Young adults have fewer cars now than before the recession

February 22, 2013 12:00 AM

A recent study from the Pew Research Center found that, while adults under age 35 are carrying less debt than before the recession, but they also own fewer cars. 

In 2007, about 73 percent of households with an adult under age 25 at the head owned or leased at least one car - a number that dropped to 66 percent in 2011. However, the average vehicle debt in these households also fell from $13,000 to $10,000, which could signify more drivers taking advantage of affordable and efficient model cars instead of luxury vehicles and using auto repair to keep older cars running longer.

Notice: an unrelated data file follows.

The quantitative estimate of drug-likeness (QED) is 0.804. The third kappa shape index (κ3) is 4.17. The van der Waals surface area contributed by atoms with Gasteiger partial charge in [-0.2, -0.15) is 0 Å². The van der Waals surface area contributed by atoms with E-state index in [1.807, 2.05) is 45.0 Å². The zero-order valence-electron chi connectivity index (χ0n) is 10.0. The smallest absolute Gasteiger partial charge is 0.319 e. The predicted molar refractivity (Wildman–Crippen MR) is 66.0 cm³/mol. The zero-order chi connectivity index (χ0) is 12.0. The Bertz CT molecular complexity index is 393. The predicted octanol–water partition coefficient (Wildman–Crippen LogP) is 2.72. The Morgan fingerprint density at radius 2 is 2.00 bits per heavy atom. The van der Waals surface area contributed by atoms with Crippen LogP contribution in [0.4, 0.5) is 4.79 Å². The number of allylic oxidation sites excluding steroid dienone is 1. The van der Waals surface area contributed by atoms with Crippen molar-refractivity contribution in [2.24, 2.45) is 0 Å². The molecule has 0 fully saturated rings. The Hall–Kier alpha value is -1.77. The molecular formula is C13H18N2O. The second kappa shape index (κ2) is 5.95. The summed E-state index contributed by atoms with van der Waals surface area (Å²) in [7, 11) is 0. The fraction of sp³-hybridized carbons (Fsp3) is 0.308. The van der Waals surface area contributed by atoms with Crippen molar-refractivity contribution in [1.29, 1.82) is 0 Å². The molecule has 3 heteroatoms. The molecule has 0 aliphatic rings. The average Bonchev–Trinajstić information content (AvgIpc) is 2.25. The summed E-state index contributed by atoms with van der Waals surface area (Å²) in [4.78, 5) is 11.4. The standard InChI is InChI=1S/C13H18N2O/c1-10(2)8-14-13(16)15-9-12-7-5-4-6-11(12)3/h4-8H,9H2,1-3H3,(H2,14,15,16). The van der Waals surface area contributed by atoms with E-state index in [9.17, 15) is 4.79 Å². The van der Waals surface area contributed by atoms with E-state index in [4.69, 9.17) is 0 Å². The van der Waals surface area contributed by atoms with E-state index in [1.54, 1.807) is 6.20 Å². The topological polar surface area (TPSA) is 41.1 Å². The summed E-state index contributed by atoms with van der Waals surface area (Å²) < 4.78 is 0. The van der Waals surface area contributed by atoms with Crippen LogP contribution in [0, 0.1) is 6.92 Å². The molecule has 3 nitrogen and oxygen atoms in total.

NBC News reports that this downswing could be stemming from the job market. Young people are staying in school longer and taking more time to settle in careers, which in turn is putting off buying home, getting married and starting a family. As such, there's less of a need for them to buy things like cars and homes. Banks are also being more cautious about who they lend to, making it more difficult for individuals who want to settle down to secure loans that can help them do so. 

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